(b) aid aromatic impurities present in said aqueous medium are oxidatively degraded by contacting them with chlorine dioxide for at least 10 minutes, and

(c) said solid arabinogalactan is selectively precipitated from said resulting aqueous medium by intimate contact with at least 5 parts by weight of methanol per each part by weight of the resulting aqueous medium at a temperature of from about degrees centigrade up to about the boiling point of the methanol.

6. The process of claim 5, wherein said solid particulate larch is wood from the Larix occidenmlis tree.

7. The process of claim 5, wherein the selective precipitation of solid arabinogalactan is accomplished by introducing the resulting aqueous medium into said methanol with agitation.

8. An improved process for the recovery of high purity arabinogalactan from the Wood of the Larix occidentalis tree comprising:

(a) subjecting solid particulate wood chips having a maximum linear dimension from about inch to about 1 /2 inch to a circulating aqueous medium maintained at about 15 C. to about 30 C. for about 1 hour to about 48 hours whereby arabinogalactan and aromatic impurities initially present in the wood chips are extracted and dissolved in the aqueous medium,

(b) separating said aqueous medium containing arabinogalactan and aromatic impurities dissolved therein from said Wood chips,

(c) oxidatively degrading said aromatic impurities present in said aqueous medium by contact with dissolved chlorine dioxide while maintained at about 20 C. to about 70 C. for about 10 minutes to about minutes, said chlorine dioxide being initially present in a concentration of about 1 to about 5 percent by weight based upon the total weight of arahinogalactan and aromatic impurities present in said aqueous medium,

((1) selectively precipitating solid arabinogalactan from said resulting aqueous medium by intimate contact with at least about 5 parts by weight of methanol per each part by weight of the resulting aqueous medium at temperature of about 50 C. to about 60 C., and

(e) separating a solid arabinogalactan product of high purity.

9. An improved process according to claim 8 in which arabinogalactan and aromatic impurities are extracted from said wood chips by countercurrent extraction.

10. An improved process according to claim 8 in which the selective precipitation of arabinogalactan is accomplished by introducing the resulting aqueous medium into said methanol with agitation.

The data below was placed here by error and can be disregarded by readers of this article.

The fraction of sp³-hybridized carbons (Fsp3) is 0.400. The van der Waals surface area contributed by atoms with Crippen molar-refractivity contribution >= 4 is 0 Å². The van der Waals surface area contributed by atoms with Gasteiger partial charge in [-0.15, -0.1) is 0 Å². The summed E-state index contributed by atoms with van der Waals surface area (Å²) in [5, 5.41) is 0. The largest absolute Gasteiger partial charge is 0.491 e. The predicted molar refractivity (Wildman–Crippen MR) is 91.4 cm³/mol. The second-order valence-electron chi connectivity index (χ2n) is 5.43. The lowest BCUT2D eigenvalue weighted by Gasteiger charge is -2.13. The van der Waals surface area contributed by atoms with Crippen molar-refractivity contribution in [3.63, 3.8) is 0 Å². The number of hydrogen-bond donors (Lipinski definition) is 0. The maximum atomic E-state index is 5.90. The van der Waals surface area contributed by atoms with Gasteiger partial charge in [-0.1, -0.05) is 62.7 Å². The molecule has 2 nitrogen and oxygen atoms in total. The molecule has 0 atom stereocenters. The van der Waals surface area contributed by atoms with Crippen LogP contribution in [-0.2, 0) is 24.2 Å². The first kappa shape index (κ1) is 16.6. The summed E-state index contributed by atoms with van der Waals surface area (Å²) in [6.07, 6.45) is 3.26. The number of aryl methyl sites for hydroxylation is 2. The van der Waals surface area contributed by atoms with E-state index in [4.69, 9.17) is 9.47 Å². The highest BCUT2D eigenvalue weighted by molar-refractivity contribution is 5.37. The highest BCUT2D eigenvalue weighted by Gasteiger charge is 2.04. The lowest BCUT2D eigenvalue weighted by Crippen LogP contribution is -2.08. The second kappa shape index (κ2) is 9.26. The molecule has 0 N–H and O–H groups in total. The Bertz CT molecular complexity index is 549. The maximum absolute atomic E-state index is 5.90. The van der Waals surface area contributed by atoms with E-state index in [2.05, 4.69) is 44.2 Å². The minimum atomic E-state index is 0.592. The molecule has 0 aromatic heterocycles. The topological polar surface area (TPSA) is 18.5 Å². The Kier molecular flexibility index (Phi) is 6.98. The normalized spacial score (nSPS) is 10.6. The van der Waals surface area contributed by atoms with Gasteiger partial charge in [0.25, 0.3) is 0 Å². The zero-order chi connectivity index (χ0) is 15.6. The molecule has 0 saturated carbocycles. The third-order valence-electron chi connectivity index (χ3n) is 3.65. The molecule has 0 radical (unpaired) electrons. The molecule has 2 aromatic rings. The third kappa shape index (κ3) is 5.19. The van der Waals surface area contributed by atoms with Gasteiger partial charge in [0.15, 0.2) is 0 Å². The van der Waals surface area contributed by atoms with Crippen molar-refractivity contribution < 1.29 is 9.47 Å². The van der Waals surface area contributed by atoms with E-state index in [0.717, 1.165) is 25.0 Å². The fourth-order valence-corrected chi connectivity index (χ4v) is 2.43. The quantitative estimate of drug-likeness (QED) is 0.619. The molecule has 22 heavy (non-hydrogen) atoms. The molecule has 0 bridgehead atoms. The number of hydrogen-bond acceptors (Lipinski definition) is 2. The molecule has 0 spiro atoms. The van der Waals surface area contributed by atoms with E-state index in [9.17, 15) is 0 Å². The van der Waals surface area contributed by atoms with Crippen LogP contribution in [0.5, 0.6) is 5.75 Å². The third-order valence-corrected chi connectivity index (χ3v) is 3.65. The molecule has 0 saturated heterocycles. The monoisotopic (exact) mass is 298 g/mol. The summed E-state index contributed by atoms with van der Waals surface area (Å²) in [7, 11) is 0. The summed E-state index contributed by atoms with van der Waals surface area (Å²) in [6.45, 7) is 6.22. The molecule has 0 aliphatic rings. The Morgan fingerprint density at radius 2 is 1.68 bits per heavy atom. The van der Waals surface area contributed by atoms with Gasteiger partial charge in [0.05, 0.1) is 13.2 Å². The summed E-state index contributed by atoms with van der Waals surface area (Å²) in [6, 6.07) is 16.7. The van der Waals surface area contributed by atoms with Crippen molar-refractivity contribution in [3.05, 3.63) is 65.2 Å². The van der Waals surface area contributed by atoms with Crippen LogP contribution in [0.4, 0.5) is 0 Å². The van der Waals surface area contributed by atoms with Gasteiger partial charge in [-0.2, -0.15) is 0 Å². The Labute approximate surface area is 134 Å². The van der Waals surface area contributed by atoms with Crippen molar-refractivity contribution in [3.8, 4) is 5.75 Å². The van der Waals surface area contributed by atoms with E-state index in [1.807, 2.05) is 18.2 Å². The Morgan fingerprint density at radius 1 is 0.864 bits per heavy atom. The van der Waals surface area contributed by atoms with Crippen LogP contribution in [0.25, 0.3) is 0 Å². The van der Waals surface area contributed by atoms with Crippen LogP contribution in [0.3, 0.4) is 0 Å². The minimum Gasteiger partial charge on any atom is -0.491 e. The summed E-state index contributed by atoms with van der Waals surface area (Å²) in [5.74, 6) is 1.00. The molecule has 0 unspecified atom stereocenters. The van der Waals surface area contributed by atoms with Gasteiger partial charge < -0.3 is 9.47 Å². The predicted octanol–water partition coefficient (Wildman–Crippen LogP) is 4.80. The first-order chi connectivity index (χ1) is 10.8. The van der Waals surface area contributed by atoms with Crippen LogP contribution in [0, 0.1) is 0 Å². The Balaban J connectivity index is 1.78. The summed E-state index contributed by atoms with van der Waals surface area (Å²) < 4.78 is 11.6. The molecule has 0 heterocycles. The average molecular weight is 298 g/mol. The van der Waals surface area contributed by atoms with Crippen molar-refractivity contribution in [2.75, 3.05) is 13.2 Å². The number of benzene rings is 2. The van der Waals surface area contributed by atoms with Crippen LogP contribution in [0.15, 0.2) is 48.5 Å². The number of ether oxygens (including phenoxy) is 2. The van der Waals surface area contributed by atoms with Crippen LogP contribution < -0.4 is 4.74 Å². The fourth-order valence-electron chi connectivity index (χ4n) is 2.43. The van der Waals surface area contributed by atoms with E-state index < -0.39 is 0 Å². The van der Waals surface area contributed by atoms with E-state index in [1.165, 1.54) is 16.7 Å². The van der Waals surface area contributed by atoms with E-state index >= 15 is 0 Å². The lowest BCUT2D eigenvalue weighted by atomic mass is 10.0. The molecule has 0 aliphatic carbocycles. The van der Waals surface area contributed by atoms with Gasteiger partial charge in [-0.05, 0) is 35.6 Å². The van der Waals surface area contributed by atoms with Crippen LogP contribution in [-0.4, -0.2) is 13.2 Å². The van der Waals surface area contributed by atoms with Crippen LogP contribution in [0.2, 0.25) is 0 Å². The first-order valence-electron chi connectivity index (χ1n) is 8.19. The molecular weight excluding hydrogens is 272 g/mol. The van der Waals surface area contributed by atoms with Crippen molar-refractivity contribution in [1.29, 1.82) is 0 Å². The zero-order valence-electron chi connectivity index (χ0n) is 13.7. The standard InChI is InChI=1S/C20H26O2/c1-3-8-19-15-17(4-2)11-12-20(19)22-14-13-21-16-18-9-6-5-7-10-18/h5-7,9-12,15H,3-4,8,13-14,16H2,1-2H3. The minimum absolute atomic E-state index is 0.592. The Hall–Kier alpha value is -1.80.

9 10 11. An improved process according to claim 8 in which 3,189,596 6/1965 Brink 260-209 the solid arabinogalactan product is a Water-soluble White 3, 7 H6r k et a1 260- 09 solid having a purity of at least 99 percent by weight. 3, 37,5 6 3/ 1967 Adams 260-209 References Cited 5 DONALD E. CZAJA, Primary Examiner R. W. ASSlStaIlt Examiner 2,073,616 3/1937 Acree 260209 US. Cl. X.R.

2,423,020 6/1947 Haun 260-110 260110

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Referenced by
Citing PatentFiling datePublication dateApplicantTitle
US4489114 *Mar 14, 1983Dec 18, 1984Teepak, Inc.Arabinogalactans as release additives for cellulose containing casings
US4950751 *Jun 2, 1989Aug 21, 1990The Nanci Corporation InternationalMethod of isolating arabinogalactan from larch
US5284646 *Oct 3, 1991Feb 8, 1994Advanced Magnetics Inc.Hepatocyte specific receptor mediated endocytosis type magnetic resonance imaging contrast agents
US5342607 *Aug 3, 1992Aug 30, 1994Advanced Magnetics, Inc.Receptor mediated endocytosis type magnetic resonance imaging contrast agents
US5352432 *Jul 20, 1992Oct 4, 1994Advanced Magnetics, Inc.Hepatocyte specific composition and their use as diagnostic imaging agents
US5589591 *Nov 29, 1994Dec 31, 1996Advanced Magnetics, Inc.Endotoxin-free polysaccharides
US5627269 *Jun 22, 1994May 6, 1997Hercules IncorporatedProcess for the extraction of soluble polysaccharides
US5679323 *May 18, 1995Oct 21, 1997Advanced Magnetics, Inc.Hepatocyte-specific receptor-mediated endocytosis-type compositions
US20100056772 *Aug 27, 2008Mar 4, 2010Zeilmann ThomasMethod for recovering arabinogalactan (LAG) from fibrous natural plant materials
US20130245251 *Mar 17, 2012Sep 19, 2013Flavitpure, Inc.Method for isolating dietary fiber arabinogalactan and arabinogalactan in combination with flavonoid dihydroquercetin (taxifolin) from conifer wood species or hardwood including butt logs and bark
WO2010022879A1 *Aug 19, 2009Mar 4, 2010Lonza AgMethod for recovering arabinogalactan from fibrous natural plant materials
Classifications
U.S. Classification536/2
International ClassificationC08B37/14
Cooperative ClassificationC08B37/006
European ClassificationC08B37/14